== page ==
...
written by John Emerson, May 03, 2010 6:36
I don't see how the combination of jobs going overseas to get cheap labor, and cheap labor immigrating to the US, could possibly NOT have a negative effect on American labor (especially but not only unskilled and semiskilled labor).

In some of the things I've read, there were two underlying messages: a.) not very many people will be hurt (not quantified more precisely than that) and b.) The ones who will be hurt aren't really worth much anyway.

...
written by John Emerson, May 03, 2010 6:41
"According to the Post, Americans are too lazy to meatpack"

In 1985 there was a bitter strike in Austin Minnesota. The strikers had been working there forever, and they wanted to continue, but they wanted union wages. Hormel wanted to hire cheap non-union immigrant labor. The strike was broken and this was a milestone in Reaganite labor relations.
...
written by Queen of Sheba, May 04, 2010 9:56
The right wing corporatocracy has been propagandizing its way to cheap labor as long as I can remember, and I remember back to the '50s and '60s. I lived in Oklahoma back then, and I remember when the Right to Work bandwagon came to the state. My father was a union worker, and there were many discussion in my house about how this law, if passed, would eventually destroy the unions. After the law finally passed, I asked my father how people could vote for something that was so obviously detrimental to their own well-being. He told me that the voters had been made to believe two things: that requiring someone to join a union to get a job was manifestly unfair and that employers would look out for the best interests of their workers without a union. In other words, that voters had believed the lies that people with money had told them.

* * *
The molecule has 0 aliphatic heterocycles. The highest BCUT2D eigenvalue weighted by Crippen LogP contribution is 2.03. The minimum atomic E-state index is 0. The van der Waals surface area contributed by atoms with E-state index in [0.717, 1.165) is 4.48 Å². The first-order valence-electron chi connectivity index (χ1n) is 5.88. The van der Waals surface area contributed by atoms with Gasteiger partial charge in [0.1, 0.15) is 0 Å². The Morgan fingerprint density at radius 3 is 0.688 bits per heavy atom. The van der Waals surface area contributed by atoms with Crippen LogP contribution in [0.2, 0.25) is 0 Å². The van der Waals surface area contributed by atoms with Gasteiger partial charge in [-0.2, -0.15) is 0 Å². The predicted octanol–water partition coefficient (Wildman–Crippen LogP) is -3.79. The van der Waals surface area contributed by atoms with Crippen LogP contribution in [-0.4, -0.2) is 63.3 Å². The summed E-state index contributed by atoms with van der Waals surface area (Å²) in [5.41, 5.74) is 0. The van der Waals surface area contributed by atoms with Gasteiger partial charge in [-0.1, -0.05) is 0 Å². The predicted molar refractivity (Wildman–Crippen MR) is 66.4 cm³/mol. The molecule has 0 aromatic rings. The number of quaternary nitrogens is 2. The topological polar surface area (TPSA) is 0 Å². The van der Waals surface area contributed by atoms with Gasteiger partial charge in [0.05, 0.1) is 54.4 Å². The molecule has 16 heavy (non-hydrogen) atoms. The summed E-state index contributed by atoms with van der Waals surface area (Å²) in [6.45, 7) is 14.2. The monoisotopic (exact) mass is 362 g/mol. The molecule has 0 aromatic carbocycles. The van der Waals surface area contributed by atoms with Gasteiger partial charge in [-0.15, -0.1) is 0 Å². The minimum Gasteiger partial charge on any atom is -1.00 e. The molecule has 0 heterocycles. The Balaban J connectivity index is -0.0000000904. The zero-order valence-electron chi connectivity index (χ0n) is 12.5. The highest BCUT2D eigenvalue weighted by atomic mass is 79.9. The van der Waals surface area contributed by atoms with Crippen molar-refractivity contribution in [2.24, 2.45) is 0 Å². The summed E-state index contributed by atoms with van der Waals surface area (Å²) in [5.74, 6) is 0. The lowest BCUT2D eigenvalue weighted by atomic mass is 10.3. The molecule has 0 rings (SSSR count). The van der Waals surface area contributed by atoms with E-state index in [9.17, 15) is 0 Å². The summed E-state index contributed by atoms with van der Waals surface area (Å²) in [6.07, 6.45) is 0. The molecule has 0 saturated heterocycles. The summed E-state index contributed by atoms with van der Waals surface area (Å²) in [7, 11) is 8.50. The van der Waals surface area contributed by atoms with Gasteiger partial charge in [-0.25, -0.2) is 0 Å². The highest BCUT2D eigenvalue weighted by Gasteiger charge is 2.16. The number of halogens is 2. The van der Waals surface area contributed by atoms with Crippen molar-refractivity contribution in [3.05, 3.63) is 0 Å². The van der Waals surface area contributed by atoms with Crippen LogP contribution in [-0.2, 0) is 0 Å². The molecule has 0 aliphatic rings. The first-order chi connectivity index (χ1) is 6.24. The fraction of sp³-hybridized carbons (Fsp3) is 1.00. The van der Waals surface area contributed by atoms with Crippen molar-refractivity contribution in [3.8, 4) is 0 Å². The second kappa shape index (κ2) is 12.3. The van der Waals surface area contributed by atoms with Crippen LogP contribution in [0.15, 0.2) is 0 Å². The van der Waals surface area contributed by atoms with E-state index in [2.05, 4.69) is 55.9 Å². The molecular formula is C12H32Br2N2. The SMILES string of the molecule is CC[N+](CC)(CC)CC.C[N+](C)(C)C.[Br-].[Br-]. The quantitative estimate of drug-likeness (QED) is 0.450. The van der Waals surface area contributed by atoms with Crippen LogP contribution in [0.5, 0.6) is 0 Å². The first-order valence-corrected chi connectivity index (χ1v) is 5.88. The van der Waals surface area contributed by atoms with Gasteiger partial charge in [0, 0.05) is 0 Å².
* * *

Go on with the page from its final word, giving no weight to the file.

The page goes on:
Some things never change.
...
written by Robert Hume, May 05, 2010 1:58
When I came to DC metro area in the 60's construction workers were white and black. Now they are all Hispanic except for the top bosses. Unemployment in blacks approaches 50% and there are very few working-class white males except truckers, electricians, plumbers, and HVAC. Other working class whites have left the metro area for W. Virginia and other "country" areas. The country and bluegrass music live performance culture of DC has disappeared.

Write comment

(Only one link allowed per comment)

This content has been locked. You can no longer post any comments.

busy
 

CEPR.net
Support this blog, donate
Combined Federal Campaign #79613

About Beat the Press

Dean Baker is co-director of the Center for Economic and Policy Research in Washington, D.C. He is the author of several books, his latest being The End of Loser Liberalism: Making Markets Progressive. Read more about Dean.

Archives